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The Logan Philadelphia with over 50 original pieces, all created by artists with close ties to Philadelphia and also inspired by the beating heart of the city's history, our locally curated art collection sets this cosmopolitan property apart from other hotels in the city and the Curio collection. This art collection is unusual, inventive, unconventional, exciting and 100% Philadelphia.
For more information on The Logan Artwork, download the Logan Hotel Art Tour App from your app store.
by Traction Company
The curator worked with the Historical Society of Pennsylvania to source over 300 images for this chandelier celebrating famous Philadelphians across history. The photographs of these Philadelphians suspend from a tri-layer steel figure 8, created by Traction Company's Brendan Keen, reflective of the 8 pieces of the snake from the "Join or Die" political cartoon created by Benjamin Franklin. Among the Philadelphians included are Louisa May Alcott, beloved author of Little Women; Edgar Allen Poe, writer; Joe Frazer, boxer; Walt Whitman, famed poet; and Marian Anderson, first African American to perform with the New York Metropolitan Opera. Other notables include: James Logan, David Rittenhouse & Stephen Girard.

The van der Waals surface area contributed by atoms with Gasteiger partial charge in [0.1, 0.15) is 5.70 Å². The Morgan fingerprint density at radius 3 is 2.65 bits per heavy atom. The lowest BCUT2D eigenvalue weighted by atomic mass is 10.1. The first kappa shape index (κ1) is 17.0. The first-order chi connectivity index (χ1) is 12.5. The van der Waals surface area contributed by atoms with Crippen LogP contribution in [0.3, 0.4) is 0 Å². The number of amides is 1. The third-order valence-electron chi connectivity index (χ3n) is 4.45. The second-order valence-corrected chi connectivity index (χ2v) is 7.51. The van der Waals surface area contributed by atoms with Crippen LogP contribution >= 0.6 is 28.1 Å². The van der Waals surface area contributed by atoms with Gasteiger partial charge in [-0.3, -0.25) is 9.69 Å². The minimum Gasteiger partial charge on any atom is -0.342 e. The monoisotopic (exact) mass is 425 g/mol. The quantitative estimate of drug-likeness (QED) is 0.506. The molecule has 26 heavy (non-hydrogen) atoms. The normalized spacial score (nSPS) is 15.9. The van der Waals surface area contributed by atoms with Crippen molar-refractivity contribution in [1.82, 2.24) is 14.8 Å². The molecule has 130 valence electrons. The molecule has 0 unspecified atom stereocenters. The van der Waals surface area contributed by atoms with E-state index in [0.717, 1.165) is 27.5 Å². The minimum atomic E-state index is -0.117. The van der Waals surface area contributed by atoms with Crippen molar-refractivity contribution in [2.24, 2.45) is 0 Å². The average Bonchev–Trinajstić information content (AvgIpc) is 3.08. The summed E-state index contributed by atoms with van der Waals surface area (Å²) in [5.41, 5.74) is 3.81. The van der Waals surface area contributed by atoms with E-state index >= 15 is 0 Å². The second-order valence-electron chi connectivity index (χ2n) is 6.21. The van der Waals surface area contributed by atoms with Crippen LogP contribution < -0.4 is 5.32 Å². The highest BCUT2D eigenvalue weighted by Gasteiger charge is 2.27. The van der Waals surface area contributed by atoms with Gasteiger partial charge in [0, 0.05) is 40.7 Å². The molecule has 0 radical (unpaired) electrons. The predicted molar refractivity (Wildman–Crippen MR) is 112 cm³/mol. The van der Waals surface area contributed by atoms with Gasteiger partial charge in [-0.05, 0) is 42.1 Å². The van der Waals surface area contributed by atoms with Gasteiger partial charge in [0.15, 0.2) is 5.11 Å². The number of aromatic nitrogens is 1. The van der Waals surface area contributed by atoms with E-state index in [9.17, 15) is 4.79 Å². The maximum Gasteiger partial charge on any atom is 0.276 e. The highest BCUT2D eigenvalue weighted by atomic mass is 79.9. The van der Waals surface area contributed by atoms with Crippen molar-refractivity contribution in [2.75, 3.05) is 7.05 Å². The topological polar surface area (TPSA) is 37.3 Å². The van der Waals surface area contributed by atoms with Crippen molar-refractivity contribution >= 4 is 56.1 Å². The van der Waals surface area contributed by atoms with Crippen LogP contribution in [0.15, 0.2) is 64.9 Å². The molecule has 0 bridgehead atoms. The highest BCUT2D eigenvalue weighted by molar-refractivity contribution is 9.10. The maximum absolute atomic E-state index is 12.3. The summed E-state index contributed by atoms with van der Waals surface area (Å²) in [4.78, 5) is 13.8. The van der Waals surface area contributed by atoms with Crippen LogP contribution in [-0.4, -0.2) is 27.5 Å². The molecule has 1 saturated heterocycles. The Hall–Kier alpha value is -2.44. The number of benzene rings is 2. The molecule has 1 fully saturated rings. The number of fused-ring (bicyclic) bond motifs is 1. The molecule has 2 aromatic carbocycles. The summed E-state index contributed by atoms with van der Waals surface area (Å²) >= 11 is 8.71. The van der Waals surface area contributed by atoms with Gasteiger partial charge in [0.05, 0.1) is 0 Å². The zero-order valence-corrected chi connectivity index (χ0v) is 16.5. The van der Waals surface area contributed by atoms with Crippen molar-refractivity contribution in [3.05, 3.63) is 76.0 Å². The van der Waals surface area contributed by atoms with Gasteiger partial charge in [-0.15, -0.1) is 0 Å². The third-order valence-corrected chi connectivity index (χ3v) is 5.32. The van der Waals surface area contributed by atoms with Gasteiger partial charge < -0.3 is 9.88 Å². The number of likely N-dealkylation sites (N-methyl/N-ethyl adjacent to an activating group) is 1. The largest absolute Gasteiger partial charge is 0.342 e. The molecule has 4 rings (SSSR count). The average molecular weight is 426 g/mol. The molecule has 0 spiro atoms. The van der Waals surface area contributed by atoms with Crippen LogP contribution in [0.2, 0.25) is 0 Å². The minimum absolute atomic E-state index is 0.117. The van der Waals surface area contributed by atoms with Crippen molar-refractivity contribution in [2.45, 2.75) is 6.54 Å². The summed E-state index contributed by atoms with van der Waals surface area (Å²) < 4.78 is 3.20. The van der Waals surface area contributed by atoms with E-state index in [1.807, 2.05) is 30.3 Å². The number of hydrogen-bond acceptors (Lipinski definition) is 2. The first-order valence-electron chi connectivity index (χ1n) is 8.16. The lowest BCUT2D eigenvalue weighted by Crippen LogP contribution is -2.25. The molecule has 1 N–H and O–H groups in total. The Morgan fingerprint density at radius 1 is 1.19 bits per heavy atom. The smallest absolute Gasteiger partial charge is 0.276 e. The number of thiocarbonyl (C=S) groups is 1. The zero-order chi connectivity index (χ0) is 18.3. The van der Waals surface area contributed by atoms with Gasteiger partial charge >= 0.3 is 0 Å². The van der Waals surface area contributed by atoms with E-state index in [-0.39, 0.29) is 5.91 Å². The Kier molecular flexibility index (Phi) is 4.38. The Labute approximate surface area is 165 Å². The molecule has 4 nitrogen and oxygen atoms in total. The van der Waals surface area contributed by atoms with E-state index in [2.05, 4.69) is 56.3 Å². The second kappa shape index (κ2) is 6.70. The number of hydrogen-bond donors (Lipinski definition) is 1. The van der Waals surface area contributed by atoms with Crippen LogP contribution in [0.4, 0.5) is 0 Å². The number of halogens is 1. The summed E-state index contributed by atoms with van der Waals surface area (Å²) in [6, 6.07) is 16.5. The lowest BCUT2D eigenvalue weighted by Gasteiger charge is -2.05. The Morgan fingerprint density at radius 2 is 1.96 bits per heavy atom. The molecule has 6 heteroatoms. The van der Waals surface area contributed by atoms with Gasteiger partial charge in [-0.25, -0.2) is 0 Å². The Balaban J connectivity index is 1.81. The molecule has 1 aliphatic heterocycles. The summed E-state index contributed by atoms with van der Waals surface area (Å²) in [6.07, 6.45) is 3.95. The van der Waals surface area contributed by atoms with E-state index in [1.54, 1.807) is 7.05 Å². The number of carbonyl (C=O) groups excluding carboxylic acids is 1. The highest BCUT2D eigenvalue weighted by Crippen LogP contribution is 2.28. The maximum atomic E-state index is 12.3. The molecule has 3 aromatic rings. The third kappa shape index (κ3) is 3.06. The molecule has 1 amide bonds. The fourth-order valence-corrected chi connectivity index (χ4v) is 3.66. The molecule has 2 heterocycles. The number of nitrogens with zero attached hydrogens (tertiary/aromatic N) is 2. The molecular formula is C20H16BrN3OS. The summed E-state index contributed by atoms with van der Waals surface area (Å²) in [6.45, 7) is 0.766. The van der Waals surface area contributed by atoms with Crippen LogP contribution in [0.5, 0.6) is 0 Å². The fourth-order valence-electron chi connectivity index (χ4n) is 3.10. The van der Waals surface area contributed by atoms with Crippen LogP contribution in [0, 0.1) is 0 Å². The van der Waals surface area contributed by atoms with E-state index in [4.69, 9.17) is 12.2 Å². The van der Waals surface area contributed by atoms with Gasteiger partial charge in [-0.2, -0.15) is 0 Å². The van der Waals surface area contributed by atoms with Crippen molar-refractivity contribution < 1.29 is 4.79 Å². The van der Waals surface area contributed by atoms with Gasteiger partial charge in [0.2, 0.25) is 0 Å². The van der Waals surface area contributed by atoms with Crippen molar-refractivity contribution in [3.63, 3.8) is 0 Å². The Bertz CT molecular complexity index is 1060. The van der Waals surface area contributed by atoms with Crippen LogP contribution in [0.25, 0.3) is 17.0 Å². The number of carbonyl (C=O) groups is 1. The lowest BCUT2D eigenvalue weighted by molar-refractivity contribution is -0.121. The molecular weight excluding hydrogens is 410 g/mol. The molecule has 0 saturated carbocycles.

by Miguel Horn
Hombre de Hierro is a topographical construction of CNC plasma-cut steel plates, stacked to form the image of a man standing with his arms folded. The piece honors the men and women who shaped Philadelphia's industrial history through innovation and craftsmanship. As the city re-imagines itself as a hub for culture and innovation, the grit that characterized its inhabitants prevails. Considering past and present, Miguel Horn integrated traditional and contemporary fabrication methods to create Hombre de Hierro. This sculpture is the embodiment of the city built by industry and formed by innovation. Hombre de Hierro stands silently commanding a presence of the lobby and its guests. Our very own "Logan Man".